After years of constant expansion, China's citrus production will likely stay balanced in marketing year (MY) 2022/23 as the market battles with ongoing COVID concerns, unfavorable weather, and phytosanitary issues. Despite the summer drought affecting important producing areas, orange production will likely improve somewhat. Due to poor weather and citrus greening disease or Huanglongbing (HLB), tangerine and mandarin production is expected to decrease in MY 2022/23. Grapefruit production is also likely to be reduced by 50,000 mt, totaling 5.15 million mt. Despite the economic downturn, citrus demand remains high. At the same time, the Chinese government is expanding the approval of citrus suppliers, like Zimbabwe and Australia.
Source: TradeMap and Tridge
*2023 data are based on authors' research from various sources
Tangerine and mandarin production is expected to reach 26.5 million metric tons in 2022/23, a subtle decline of 1.85% YoY. The forecast considers lower output quantities due to a result of adverse weather and reduced planting areas because of the HLB outbreak in Guangxi province.
Tangerine and mandarin imports to China are expected to reach 60,000 mt in 2022/23, up marginally from 2021-22. The biggest suppliers are Australia, Peru, Chile, and South Africa, which account for more than half of China's mandarine imports.
China's grapefruit/pomelo output is expected to be 5.15 million metric tons (mmt) in 2022/23, a slight decrease from the previous year. Grapefruit (including pomelo) imports are expected to reach 120,000 mt in 2022/23, around an 8% YoY increase compared to last year, due to continued demand for fresh, imported types from Thailand. Traders anticipate that China will increase its imports from South Africa. South Africa remains the major grapefruit supplier to the Chinese market, accounting for more than 60% of total imports. Thailand, Israel, and Egypt are among the other providers.
In 2022/23, China's orange production is predicted to reach 7.6 mmt, with higher output in new planting locations. COVID-related regulations have reduced imports significantly, with an expected 230,000 mt in 2022/23.
Recently, China's government has expanded and fortified the citrus fruit trade. Following a meeting between Australia's Department of Agriculture, Fisheries and Forestry and China's General Administration of Customs (GACC), Chinese officials have resumed regular export conditions for Australian fruit. The GACC provided revised lists of orchards, packhouses, and treatment facilities permitted for export to China, including 496 additional citrus orchard locations. This action indicates strengthening economic links between the two countries, which may result in more citrus supplies bound for China. On June 1, 2023, the GACC also published a list of registered Zimbabwean orchards and packing houses that can export citrus to China. In Zimbabwe, 11 citrus orchards and six citrus packing businesses have been identified as suitable citrus suppliers to China. The GACC also announced conditions for Zimbabwean citrus shipments entering China through third countries, requiring pre-departure inspection and a 2% sample rate for each batch. Cold treatment is mandatory to avoid pest transmission. Zimbabwe is considering shipping its initial batches to China via the Port of Durban in South Africa and trial shipments to markets in the Middle East and the Far East via the Port of Beira in Mozambique. Zimbabwe has 4,000 ha of land dedicated to citrus farming, with potential growth in the future due to access to the Chinese market.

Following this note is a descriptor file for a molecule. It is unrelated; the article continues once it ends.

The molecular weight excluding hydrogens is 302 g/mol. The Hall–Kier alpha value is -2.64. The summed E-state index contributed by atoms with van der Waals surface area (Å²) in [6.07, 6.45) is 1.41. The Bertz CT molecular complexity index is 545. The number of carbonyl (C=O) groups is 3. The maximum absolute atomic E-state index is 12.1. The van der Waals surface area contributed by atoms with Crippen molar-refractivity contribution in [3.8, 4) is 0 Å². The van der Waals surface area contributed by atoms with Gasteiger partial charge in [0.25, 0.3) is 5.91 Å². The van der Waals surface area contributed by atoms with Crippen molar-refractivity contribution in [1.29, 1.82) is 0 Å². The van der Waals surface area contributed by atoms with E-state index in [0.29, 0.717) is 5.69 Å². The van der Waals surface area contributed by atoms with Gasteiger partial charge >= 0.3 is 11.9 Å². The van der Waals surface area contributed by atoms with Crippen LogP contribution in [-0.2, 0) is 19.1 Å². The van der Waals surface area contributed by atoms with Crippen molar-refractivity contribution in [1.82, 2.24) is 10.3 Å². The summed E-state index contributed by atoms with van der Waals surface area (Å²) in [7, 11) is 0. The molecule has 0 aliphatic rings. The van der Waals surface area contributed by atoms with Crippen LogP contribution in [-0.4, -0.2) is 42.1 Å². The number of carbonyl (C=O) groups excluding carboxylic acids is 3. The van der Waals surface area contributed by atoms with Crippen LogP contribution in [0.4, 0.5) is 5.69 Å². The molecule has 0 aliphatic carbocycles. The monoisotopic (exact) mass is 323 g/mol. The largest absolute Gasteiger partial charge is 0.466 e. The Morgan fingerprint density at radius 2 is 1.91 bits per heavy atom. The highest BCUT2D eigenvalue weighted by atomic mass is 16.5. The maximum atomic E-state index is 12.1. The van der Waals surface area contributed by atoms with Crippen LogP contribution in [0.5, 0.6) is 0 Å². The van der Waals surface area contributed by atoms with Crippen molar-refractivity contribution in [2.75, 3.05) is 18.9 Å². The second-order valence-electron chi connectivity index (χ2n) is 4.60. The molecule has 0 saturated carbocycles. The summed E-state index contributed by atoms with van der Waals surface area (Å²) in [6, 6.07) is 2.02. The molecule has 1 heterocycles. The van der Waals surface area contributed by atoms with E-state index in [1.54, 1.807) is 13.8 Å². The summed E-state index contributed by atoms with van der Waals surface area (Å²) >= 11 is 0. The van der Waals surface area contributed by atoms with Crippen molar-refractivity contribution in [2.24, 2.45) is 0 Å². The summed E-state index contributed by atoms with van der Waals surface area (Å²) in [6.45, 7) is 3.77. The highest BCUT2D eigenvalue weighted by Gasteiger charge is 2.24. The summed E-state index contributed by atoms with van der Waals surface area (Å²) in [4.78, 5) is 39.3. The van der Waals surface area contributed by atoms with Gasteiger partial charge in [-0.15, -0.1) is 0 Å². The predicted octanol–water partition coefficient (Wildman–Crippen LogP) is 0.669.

Based on current estimations, Tridge forecasts an increase in China’s citrus fruit imports, depending on the type and variety. Demand is projected to stay vital for high-quality citrus fruits and continue to climb, especially given consumer demand for goods abundant in vitamin C and associated immune system health advantages. Increased demand for citrus fruit will also influence China's farmers' orchard expansion decisions. More on China’s citrus Market Penetration Strategy can be found here.